And they came to the church at Lindisfarne, laid everything waste with grievous plundering, trampled the holy places, with polluted steps, dug up the altars and seized all the treasures of the holy church. They killed some of the brothers, took some away with them in fetters, many they drove out, naked and loaded with insults, some they drowned in the sea.”
English chronicles and histories described the attack as utterly barbaric. The Vikings murdered men and women indiscriminately, plundered wealth rapaciously, and desecrated icons blasphemously.

Those who survived had their lives in the hands of the Vikings. Some, as the description stated, drowned, while others enslaved or made hostage for ransom.

The events in Lindisfarne spread to England as well as the continent. In particular, a Northumbrian monk Alcuin, working for Charlemagne, raged on the attack.

Alcuin’s Reaction
Alcuin (In the middle)
Alcuin worked as an important counsel in Charlemagne’s court in Aachen, the center of the Holy Roman Empire. He worked to improve education and spur cultural revitalization in Europe. He heard the news of the attack on Lindisfarne and wrote 2 letters, one for King Ethelred of Northumbria and another for Bishop Higbald of Lindisfarne.

His letters showed his shock over the attack of the Vikings. He described the attack:
“Behold, the church of St. Cuthbert spattered with the blood of the priests of God, despoiled of all its ornaments; a place more venerable than all in Britain is given as a prey to pagan peoples.”
To the Bishop of Lindisfarne he offered a phrase of prayer for the people of Northumbria, writing "O Lord, spare thy people and do not give the Gentiles thine inheritance, to prevent the heathen say, 'Where is the God of the Christians?'”

Alcuin used the attacked on Lindisfarne as a call for the king and clerics of Northumbria as a reason for the need to change their way of life. He interpreted the attack on Lindisfarne as a punishment from God for the vanity and corruption that prevailed in the Kingdom. Hence, in both of his letter, he advised a return to moral life as means to protect the Kingdom from another such brutal incident.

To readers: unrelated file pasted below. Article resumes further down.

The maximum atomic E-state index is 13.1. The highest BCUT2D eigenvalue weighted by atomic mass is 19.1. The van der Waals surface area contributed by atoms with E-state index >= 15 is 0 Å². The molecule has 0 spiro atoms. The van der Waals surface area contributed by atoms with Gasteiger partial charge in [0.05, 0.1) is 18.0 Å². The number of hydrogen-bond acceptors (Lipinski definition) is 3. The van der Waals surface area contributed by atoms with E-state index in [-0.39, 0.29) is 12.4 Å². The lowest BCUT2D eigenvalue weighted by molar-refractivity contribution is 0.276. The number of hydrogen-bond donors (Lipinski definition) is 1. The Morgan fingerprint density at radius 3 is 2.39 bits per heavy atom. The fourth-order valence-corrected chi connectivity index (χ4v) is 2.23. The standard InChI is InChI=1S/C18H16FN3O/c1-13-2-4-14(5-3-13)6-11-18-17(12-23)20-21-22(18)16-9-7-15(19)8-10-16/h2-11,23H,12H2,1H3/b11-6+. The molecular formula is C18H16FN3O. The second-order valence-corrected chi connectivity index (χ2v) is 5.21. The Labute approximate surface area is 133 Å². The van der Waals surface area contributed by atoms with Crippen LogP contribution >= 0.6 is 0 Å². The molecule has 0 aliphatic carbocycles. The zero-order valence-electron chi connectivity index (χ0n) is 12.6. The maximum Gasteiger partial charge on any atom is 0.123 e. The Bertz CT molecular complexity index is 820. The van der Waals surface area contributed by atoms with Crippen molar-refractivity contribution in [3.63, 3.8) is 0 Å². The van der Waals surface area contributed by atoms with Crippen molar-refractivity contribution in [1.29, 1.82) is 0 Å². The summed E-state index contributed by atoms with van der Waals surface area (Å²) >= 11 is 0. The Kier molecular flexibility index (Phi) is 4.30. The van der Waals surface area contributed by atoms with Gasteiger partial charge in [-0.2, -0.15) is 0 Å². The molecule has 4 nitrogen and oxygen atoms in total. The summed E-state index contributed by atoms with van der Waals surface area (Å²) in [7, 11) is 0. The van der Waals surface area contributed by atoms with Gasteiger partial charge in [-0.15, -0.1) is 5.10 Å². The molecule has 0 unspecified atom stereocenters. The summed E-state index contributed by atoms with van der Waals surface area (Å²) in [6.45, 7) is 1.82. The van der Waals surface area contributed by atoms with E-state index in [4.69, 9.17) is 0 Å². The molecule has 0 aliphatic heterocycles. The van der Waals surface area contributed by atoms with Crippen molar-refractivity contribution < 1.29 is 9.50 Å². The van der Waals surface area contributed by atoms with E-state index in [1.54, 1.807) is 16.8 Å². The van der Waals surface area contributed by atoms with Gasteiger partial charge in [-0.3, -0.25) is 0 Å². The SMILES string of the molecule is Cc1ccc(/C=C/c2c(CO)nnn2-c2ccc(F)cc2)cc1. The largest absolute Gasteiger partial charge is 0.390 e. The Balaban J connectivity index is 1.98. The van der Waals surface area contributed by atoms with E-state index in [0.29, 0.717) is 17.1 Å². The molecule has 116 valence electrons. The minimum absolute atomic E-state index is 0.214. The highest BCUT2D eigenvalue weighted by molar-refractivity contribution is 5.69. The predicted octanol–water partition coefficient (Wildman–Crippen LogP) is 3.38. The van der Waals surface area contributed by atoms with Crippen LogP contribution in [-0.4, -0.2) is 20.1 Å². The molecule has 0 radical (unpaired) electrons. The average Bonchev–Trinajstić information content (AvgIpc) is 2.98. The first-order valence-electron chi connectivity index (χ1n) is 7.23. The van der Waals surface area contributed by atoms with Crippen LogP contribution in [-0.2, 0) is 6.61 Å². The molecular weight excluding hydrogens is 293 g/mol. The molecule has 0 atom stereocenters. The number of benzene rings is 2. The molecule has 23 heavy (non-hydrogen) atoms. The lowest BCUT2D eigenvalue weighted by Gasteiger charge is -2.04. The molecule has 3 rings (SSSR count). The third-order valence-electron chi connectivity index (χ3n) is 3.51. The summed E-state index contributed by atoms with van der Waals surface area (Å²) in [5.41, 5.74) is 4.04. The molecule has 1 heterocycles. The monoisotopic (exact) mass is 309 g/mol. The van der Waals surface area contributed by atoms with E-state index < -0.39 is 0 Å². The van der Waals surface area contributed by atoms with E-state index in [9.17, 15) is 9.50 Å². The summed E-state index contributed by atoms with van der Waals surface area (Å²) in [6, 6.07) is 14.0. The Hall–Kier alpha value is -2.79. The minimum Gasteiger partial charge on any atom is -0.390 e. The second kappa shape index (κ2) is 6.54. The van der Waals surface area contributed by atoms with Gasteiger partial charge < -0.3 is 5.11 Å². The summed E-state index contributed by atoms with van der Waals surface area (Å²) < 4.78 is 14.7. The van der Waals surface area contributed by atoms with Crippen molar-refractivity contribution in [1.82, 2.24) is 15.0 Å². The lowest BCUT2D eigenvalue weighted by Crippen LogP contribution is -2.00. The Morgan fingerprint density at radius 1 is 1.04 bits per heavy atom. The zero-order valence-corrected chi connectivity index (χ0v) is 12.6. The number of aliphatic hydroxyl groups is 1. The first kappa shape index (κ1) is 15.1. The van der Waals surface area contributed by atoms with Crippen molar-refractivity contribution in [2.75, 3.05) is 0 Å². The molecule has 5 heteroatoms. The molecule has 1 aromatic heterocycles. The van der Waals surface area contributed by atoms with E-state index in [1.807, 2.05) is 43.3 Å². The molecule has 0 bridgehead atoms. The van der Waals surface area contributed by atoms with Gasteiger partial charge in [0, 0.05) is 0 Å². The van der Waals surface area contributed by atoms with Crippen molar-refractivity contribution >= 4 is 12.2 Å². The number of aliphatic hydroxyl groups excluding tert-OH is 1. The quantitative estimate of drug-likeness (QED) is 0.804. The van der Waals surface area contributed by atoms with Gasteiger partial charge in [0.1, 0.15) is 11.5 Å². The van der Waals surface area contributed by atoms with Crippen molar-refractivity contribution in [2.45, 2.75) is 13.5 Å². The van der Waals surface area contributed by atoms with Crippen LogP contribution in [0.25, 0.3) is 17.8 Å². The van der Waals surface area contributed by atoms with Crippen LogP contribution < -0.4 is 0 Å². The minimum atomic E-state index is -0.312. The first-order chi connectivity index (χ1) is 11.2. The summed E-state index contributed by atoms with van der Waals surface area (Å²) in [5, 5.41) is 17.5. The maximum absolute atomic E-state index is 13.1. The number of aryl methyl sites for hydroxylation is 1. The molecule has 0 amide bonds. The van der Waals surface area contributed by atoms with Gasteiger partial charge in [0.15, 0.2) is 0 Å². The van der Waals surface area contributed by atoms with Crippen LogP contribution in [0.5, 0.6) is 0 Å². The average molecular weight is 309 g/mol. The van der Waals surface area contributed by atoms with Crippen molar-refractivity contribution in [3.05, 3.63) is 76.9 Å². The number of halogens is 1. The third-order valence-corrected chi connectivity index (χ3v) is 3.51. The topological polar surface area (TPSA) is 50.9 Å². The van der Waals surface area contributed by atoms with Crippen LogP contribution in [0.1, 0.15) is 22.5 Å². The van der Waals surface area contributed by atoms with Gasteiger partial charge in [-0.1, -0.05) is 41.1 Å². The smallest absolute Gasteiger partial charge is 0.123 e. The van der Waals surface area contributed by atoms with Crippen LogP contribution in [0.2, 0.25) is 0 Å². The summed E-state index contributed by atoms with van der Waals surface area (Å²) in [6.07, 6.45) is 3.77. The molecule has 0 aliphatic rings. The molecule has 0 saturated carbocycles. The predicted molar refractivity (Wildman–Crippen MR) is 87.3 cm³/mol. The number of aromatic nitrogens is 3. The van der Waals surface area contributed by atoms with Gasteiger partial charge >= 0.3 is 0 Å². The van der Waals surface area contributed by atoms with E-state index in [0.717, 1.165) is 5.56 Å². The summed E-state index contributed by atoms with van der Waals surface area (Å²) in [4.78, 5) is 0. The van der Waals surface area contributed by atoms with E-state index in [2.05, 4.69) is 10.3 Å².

His advice, however, even followed did not prevent the onslaught that later came to Northumbria, the whole of British Isles, and the rest of Europe.

Aftermath of the Attack on Lindisfarne

Lindisfarne community survived from the attack of the Vikings. Nevertheless as decades pass, the danger of Viking attacks forced them to leave the island. Only in the 11th century when Lindisfarne religious community started to return.

Meanwhile, Lindisfarne was the earliest attack of Vikings in Europe. More raids followed in England, and then the whole continent. Europe, starting to recover the glory of Roman civilization, stumbled upon the Viking Age. The magnitude of the Viking raids intensified, attacking major cities like Paris, Hamburg, Seville. Kings lost wealth and prestige in the hands of the Vikings. Their attacks and brutality earned them notoriety for the next 4 centuries. Fear only dissipated in 1066, when Viking King Harald Hardrada fell with his army in the Battle of Stamford Bridge, marking the end of the Viking age.

Summing Up

The Lindisfarne attack went into world history as the earliest attack of the Vikings in Europe. The brutality and violence only demonstrated Europe’s faith in the hands of the Vikings. For about 400 years, hundreds up to thousands of Viking attacks followed and Europe once again plunged into crisis because of them. Lindisfarne was only the first among many victims of the Vikings.

See also:

“Alcuin, Letter to Higbald (793).” Viking Sources in Translation. Accessed on January 19, 2017. URL:

“Anglo-Saxon Chronicle: Peterborough Manuscript.” Viking Sources in Translation. Accessed on January 19, 2017. URL:

“History of Lindisfarne Priory.” English Heritage. Accessed on January 19, 2017. URL:

Ferugon, Robert. The Vikings. New York, New York: Penguin, 2009.